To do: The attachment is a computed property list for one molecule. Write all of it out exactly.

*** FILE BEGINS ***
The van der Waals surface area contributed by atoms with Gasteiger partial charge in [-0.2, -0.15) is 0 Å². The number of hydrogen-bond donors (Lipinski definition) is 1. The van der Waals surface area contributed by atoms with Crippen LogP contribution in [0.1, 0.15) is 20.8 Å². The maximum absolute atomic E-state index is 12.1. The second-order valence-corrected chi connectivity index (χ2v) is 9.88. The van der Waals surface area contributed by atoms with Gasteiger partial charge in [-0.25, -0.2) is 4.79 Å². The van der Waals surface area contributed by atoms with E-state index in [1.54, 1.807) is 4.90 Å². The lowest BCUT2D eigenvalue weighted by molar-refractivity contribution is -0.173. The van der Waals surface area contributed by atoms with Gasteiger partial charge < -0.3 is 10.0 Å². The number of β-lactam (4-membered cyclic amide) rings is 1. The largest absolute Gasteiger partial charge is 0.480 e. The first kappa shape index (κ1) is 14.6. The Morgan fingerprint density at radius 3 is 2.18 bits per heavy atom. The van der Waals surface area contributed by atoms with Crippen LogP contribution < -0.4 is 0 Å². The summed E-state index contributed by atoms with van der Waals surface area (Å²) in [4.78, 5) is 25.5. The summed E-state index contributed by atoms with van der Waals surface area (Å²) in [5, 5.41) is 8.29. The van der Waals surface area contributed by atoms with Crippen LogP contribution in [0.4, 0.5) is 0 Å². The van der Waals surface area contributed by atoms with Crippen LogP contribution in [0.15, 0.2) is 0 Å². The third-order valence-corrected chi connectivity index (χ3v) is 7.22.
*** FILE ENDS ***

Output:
The van der Waals surface area contributed by atoms with Gasteiger partial charge in [-0.2, -0.15) is 0 Å². The number of hydrogen-bond donors (Lipinski definition) is 1. The van der Waals surface area contributed by atoms with Crippen LogP contribution in [0.1, 0.15) is 20.8 Å². The maximum absolute atomic E-state index is 12.1. The second-order valence-corrected chi connectivity index (χ2v) is 9.88. The van der Waals surface area contributed by atoms with Gasteiger partial charge in [-0.25, -0.2) is 4.79 Å². The van der Waals surface area contributed by atoms with E-state index in [1.54, 1.807) is 4.90 Å². The lowest BCUT2D eigenvalue weighted by molar-refractivity contribution is -0.173. The van der Waals surface area contributed by atoms with Gasteiger partial charge < -0.3 is 10.0 Å². The number of β-lactam (4-membered cyclic amide) rings is 1. The largest absolute Gasteiger partial charge is 0.480 e. The first kappa shape index (κ1) is 14.6. The Morgan fingerprint density at radius 3 is 2.18 bits per heavy atom. The van der Waals surface area contributed by atoms with Crippen LogP contribution < -0.4 is 0 Å². The summed E-state index contributed by atoms with van der Waals surface area (Å²) in [4.78, 5) is 25.5. The summed E-state index contributed by atoms with van der Waals surface area (Å²) in [5, 5.41) is 8.29. The van der Waals surface area contributed by atoms with Crippen LogP contribution in [0.4, 0.5) is 0 Å². The van der Waals surface area contributed by atoms with Crippen LogP contribution in [0.15, 0.2) is 0 Å². The third-order valence-corrected chi connectivity index (χ3v) is 7.22.